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    server-lite

    2.0.0 • Public • Published

    Server Lite

    This is a lightweight webserver that is meant to take all the complexities out of creating and running a webserver, without losing any of the configuration options. This has been built to be weakly opinionated, meaning that all of the decisions that are made typically can be modified. The included utilities and handlers mean that the focus of a user of server-lite is on code and functionality, without worry about the backend services or processes.

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    Why Another Web Server?

    Most webservers that exist fall into 2 categories: Not ready for production or Strongly opinionated. This implementation is meant to solve both of these concerns, creating a production-ready webserver that is weakly opinionated and highly configurable.

    Not ready for production

    Surprisingly, several webserver projects seem to be super heavy, abandoned, or very limited implementations. It's time for a webserver that is used, maintained and offers a real production solution.

    Strongly opinionated

    There is nothing worse for developers than working with projects that won't let them tweak, tune or customize functionality. These strong opinions make main-path programming simple, but fail when businesses move off main-path, as they inevitably do.

    Getting Started

    • Install the npm in your project: npm install --save server-lite
    • Require the library where needed: const svr = require('server-lite');
    • Enjoy a robust server.

    Using server-lite

    Utilizing server-lite should be simple and straightforward. There are currently 5 different components that all work together to make webserver functionality rich and flexible. Those are:

    • config => designed to put all of the configuration in one object
    • content => the lightweight, super-powered content manager. This is aware of more than 680 different MIMETypes (and their file extensions), so you don't have to be.
    • handler => pre-built request handling functionality to serve files and automatically concatenate your JavaScript or CSS files, without having to use an external lib.
    • server => a one-call create (based on the config) and a one call start, the rest just works.
    • utils => hooks to manage building response objects, loading files from the filesystem, and managing different types of web content.

    Each of these are documented in further detail below, but a simple webserver can be setup as easily as:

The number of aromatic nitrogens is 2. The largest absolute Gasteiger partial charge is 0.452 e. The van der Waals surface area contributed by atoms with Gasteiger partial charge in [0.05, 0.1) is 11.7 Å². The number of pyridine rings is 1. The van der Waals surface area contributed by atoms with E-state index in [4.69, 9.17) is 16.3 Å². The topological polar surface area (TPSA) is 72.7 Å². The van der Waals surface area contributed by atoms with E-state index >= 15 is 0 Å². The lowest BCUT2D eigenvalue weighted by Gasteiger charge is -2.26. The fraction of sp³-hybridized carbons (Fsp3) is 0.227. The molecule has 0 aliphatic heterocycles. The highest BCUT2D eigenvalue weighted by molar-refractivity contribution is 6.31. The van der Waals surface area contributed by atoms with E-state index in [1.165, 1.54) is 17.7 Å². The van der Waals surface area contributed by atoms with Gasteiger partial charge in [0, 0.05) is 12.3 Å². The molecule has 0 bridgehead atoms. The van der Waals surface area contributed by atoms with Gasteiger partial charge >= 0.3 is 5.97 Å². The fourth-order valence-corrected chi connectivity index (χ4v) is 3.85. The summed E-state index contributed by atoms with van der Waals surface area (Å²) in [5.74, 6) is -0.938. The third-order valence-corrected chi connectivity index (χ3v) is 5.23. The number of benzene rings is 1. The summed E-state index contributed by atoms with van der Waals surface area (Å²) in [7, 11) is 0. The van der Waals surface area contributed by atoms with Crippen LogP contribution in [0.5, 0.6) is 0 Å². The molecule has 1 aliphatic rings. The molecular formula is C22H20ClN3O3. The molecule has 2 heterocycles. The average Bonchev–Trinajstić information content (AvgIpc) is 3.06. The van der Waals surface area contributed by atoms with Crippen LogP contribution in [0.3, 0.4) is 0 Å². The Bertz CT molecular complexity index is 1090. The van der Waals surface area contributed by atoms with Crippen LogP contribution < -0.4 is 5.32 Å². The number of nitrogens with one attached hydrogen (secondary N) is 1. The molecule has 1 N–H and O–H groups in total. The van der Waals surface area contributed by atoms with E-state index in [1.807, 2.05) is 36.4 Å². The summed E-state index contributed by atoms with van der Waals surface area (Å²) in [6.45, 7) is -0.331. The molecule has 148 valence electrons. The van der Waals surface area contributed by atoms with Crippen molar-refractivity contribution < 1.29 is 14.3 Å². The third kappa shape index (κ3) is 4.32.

const sl = require('server-lite');
    const out = new (require('output-manager').Out()); // setup your output manager
    function onReq(request, response) { out.i('recieved request'); } // create onRequest method
    const cfg = new sl.config({ out: out, port: 8888, onRequest: onReq }); // assign config
    const svr = new sl.server.http(cfg); // apply config
    svr.start();
    

    config

    The config object is all about configuration and single set of information. The nice part about this is that it can be configured for http or https. Each of the properties is set in the constructor, or can be accessed directly on the property at a later time. The param list is:

    • out => {output-manager}
    • httpsOptions => {Hash} of options as defined here or here
    • port => {number} port to start server listening on
    • host => {string} optional host
    • backlog => {number} optional backlog do not set this if you don't understand it
    • path => {string} specifies a unix socket do not set this if you don't understand it
    • exclusive => {boolean} deals with underlying file handle sharing do not set this if you don't understand it
    • onCheckContinue => {Function} deals with status code 100 do not set this if you don't understand it
    • onCheckExpectation => {Function} deals with checks not status code 100 do not set this if you don't understand it
    • onClientError => {Function} called when client has an error
    • onClose => {Function} called when server closes
    • onConnect => {Function} called on HTTP CONNECT
    • onConnection => {Function} called when a stream is established
    • onError => {Function} called on server error